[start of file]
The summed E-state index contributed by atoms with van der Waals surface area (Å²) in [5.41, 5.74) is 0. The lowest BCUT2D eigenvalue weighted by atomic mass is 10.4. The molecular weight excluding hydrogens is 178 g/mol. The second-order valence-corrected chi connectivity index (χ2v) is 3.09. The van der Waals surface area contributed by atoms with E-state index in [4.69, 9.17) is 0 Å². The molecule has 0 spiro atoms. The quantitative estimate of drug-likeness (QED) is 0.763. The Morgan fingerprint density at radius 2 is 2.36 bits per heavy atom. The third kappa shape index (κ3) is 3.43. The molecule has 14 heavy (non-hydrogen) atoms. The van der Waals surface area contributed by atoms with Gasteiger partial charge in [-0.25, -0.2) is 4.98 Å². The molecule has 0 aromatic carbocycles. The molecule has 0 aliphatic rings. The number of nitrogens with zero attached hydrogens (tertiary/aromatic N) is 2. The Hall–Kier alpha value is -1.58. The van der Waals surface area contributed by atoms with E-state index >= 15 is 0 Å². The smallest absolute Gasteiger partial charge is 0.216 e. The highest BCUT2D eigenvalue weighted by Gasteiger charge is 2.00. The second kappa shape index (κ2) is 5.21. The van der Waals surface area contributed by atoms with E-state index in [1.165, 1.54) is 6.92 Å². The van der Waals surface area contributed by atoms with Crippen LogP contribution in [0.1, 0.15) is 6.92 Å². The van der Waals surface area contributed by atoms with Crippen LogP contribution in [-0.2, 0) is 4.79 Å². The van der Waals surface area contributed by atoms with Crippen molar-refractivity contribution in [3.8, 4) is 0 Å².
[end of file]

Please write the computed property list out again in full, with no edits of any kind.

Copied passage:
The summed E-state index contributed by atoms with van der Waals surface area (Å²) in [5.41, 5.74) is 0. The lowest BCUT2D eigenvalue weighted by atomic mass is 10.4. The molecular weight excluding hydrogens is 178 g/mol. The second-order valence-corrected chi connectivity index (χ2v) is 3.09. The van der Waals surface area contributed by atoms with E-state index in [4.69, 9.17) is 0 Å². The molecule has 0 spiro atoms. The quantitative estimate of drug-likeness (QED) is 0.763. The Morgan fingerprint density at radius 2 is 2.36 bits per heavy atom. The third kappa shape index (κ3) is 3.43. The molecule has 14 heavy (non-hydrogen) atoms. The van der Waals surface area contributed by atoms with Gasteiger partial charge in [-0.25, -0.2) is 4.98 Å². The molecule has 0 aromatic carbocycles. The molecule has 0 aliphatic rings. The number of nitrogens with zero attached hydrogens (tertiary/aromatic N) is 2. The Hall–Kier alpha value is -1.58. The van der Waals surface area contributed by atoms with E-state index >= 15 is 0 Å². The smallest absolute Gasteiger partial charge is 0.216 e. The highest BCUT2D eigenvalue weighted by Gasteiger charge is 2.00. The second kappa shape index (κ2) is 5.21. The van der Waals surface area contributed by atoms with E-state index in [1.165, 1.54) is 6.92 Å². The van der Waals surface area contributed by atoms with Crippen LogP contribution in [0.1, 0.15) is 6.92 Å². The van der Waals surface area contributed by atoms with Crippen LogP contribution in [-0.2, 0) is 4.79 Å². The van der Waals surface area contributed by atoms with Crippen molar-refractivity contribution in [3.8, 4) is 0 Å².